O’Neill Cylinder vista with ruddy hues caused by a solar eclipse (which would be more common at L5 than on Earth but still infrequent). The cylinders are large enough to have weather, which could even be made to change with the seasons, perhaps depending on a colonist vote. Painting by Don Davis courtesy of NASA.

In his 1973 science fiction novel Rendezvous with Rama, Arthur C. Clarke provides a vivid description of a rotating cylindrical spaceship that is about 50% larger than the classic 20-mile long O’Neill Cylinder. Artist Eric Bruneton has created this striking 3D animation of Rama.


plus:
COLOR PLATES FROM COLONIES IN SPACE

Book jacket cover art by Don Dixon shows the interior of a Stanford Torus type colony. In the foreground is one of the small towns. In the rear is an agricultural area. The buildings are sturdy structures made of brick, steel, aluminum, and glass, all obtained from lunar materials. © Don Dixon.

The illustrations below are used with permission from SCIENCE YEAR 1976, The World Book Science Annual © World Book, Inc. May not be reproduced except by permission of the publisher: www.worldbook.com.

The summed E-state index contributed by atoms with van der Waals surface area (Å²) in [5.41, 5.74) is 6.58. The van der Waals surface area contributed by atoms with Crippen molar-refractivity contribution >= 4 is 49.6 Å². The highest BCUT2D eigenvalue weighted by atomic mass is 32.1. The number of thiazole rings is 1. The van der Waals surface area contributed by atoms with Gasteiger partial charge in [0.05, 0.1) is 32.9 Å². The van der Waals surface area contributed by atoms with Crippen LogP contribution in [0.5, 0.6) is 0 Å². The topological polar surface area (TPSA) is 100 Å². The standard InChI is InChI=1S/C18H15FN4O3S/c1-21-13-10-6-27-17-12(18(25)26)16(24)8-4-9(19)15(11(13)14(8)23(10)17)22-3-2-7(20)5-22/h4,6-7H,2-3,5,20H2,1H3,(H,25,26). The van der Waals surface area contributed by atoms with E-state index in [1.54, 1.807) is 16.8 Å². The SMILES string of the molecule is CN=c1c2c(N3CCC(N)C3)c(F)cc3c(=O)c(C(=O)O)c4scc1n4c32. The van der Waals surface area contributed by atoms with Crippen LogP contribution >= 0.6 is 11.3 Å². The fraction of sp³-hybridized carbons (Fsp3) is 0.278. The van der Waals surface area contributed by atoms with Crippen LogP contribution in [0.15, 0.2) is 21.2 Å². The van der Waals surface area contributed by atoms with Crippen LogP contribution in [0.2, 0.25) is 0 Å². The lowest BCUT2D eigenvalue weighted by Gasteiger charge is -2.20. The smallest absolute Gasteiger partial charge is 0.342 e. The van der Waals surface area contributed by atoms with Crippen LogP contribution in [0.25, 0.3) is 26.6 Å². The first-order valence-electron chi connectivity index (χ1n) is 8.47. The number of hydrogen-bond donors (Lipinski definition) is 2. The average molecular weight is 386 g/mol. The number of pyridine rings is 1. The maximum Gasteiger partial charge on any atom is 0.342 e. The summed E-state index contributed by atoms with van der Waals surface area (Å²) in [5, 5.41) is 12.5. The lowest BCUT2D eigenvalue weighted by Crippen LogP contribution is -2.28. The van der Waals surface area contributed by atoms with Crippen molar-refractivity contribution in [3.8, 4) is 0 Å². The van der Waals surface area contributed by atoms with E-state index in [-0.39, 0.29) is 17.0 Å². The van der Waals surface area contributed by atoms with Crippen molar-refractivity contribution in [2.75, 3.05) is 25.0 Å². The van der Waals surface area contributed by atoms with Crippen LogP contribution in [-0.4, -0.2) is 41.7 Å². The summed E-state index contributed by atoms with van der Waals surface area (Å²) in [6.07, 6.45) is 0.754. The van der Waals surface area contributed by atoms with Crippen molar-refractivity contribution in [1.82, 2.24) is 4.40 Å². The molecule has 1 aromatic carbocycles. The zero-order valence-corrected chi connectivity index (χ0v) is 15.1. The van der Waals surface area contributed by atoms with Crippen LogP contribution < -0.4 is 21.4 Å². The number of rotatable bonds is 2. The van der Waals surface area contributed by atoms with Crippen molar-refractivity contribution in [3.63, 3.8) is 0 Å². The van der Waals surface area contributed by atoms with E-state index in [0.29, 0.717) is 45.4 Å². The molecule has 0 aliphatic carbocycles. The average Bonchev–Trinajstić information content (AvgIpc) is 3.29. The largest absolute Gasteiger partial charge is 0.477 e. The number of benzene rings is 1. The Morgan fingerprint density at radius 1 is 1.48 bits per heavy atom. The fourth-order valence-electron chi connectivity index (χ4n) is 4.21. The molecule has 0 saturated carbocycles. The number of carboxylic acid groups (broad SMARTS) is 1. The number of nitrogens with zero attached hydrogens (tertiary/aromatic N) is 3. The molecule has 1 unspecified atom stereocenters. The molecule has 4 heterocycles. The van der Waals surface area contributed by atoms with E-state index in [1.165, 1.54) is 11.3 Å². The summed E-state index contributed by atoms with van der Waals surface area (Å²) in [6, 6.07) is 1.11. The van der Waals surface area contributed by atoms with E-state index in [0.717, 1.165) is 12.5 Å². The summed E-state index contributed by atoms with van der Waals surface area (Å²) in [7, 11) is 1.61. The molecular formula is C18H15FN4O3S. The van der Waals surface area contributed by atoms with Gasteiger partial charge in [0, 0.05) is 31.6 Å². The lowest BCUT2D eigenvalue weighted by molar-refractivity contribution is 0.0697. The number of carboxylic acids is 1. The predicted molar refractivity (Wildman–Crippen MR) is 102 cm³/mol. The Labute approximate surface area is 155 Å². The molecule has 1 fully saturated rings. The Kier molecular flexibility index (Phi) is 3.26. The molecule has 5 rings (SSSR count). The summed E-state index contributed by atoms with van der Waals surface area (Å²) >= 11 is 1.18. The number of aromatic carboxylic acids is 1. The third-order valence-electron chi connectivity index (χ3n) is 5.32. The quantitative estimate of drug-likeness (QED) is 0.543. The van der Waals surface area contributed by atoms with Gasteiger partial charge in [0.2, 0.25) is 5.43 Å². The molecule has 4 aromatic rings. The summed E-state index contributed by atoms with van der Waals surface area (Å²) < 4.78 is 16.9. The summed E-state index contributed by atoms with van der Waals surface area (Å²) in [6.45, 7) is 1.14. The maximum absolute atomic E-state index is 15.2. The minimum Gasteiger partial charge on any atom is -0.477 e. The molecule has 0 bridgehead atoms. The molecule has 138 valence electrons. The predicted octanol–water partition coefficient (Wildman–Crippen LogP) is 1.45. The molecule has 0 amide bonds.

Interior of “Sunflower” design. The structure at the upper left is a low-gravity swimming pool. © World Book, Inc.

View from inside an O’Neill colony, showing how one of the mirrors reflects sunlight. © World Book, Inc.

The spaceliner Robert H. Goddard (right foreground) brings a new group of immigrants to help settle colonies of the very large type proposed by Gerard O’Neill. © World Book, Inc.

View of the largest colonies, showing the agricultural cylinders. © World Book, Inc.

The completed lunar base. Rockets such as the one in the foreground center have delivered elements of the base, including the housing and agricultural modules at the right. This base supports the operation of the mass driver, at left, adjacent to a row of communications antennas. The mass driver launches material from the lunar surface to be used in Earth orbit to build colonies and solar power satellite stations. © World Book, Inc.

Originally on National Space Society:

Torus Design
Bernal Sphere
O’Neill Cylinder
Color Plates from Colonies in Space